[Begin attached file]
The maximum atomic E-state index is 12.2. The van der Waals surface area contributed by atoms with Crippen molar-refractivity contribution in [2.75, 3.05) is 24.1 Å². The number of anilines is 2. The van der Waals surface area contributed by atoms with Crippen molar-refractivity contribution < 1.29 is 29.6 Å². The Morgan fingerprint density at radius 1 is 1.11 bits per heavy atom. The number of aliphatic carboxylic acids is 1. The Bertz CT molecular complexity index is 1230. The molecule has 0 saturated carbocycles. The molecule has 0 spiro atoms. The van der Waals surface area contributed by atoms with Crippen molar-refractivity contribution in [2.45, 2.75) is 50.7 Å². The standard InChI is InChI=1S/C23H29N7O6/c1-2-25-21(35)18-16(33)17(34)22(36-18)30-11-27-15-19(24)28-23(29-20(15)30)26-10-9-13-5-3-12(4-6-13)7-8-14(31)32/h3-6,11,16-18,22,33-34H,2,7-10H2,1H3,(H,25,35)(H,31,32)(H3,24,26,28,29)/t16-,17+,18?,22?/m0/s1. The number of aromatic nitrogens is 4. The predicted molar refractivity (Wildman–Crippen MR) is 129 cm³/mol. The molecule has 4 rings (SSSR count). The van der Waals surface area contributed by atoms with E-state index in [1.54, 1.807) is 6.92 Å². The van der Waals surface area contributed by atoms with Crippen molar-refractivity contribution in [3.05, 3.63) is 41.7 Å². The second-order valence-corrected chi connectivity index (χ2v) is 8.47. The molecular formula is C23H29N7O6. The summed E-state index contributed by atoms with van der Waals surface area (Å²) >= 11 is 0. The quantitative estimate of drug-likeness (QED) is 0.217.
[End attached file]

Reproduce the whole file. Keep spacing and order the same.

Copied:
The maximum atomic E-state index is 12.2. The van der Waals surface area contributed by atoms with Crippen molar-refractivity contribution in [2.75, 3.05) is 24.1 Å². The number of anilines is 2. The van der Waals surface area contributed by atoms with Crippen molar-refractivity contribution < 1.29 is 29.6 Å². The Morgan fingerprint density at radius 1 is 1.11 bits per heavy atom. The number of aliphatic carboxylic acids is 1. The Bertz CT molecular complexity index is 1230. The molecule has 0 saturated carbocycles. The molecule has 0 spiro atoms. The van der Waals surface area contributed by atoms with Crippen molar-refractivity contribution in [2.45, 2.75) is 50.7 Å². The standard InChI is InChI=1S/C23H29N7O6/c1-2-25-21(35)18-16(33)17(34)22(36-18)30-11-27-15-19(24)28-23(29-20(15)30)26-10-9-13-5-3-12(4-6-13)7-8-14(31)32/h3-6,11,16-18,22,33-34H,2,7-10H2,1H3,(H,25,35)(H,31,32)(H3,24,26,28,29)/t16-,17+,18?,22?/m0/s1. The number of aromatic nitrogens is 4. The predicted molar refractivity (Wildman–Crippen MR) is 129 cm³/mol. The molecule has 4 rings (SSSR count). The van der Waals surface area contributed by atoms with E-state index in [1.54, 1.807) is 6.92 Å². The van der Waals surface area contributed by atoms with Crippen molar-refractivity contribution in [3.05, 3.63) is 41.7 Å². The second-order valence-corrected chi connectivity index (χ2v) is 8.47. The molecular formula is C23H29N7O6. The summed E-state index contributed by atoms with van der Waals surface area (Å²) >= 11 is 0. The quantitative estimate of drug-likeness (QED) is 0.217.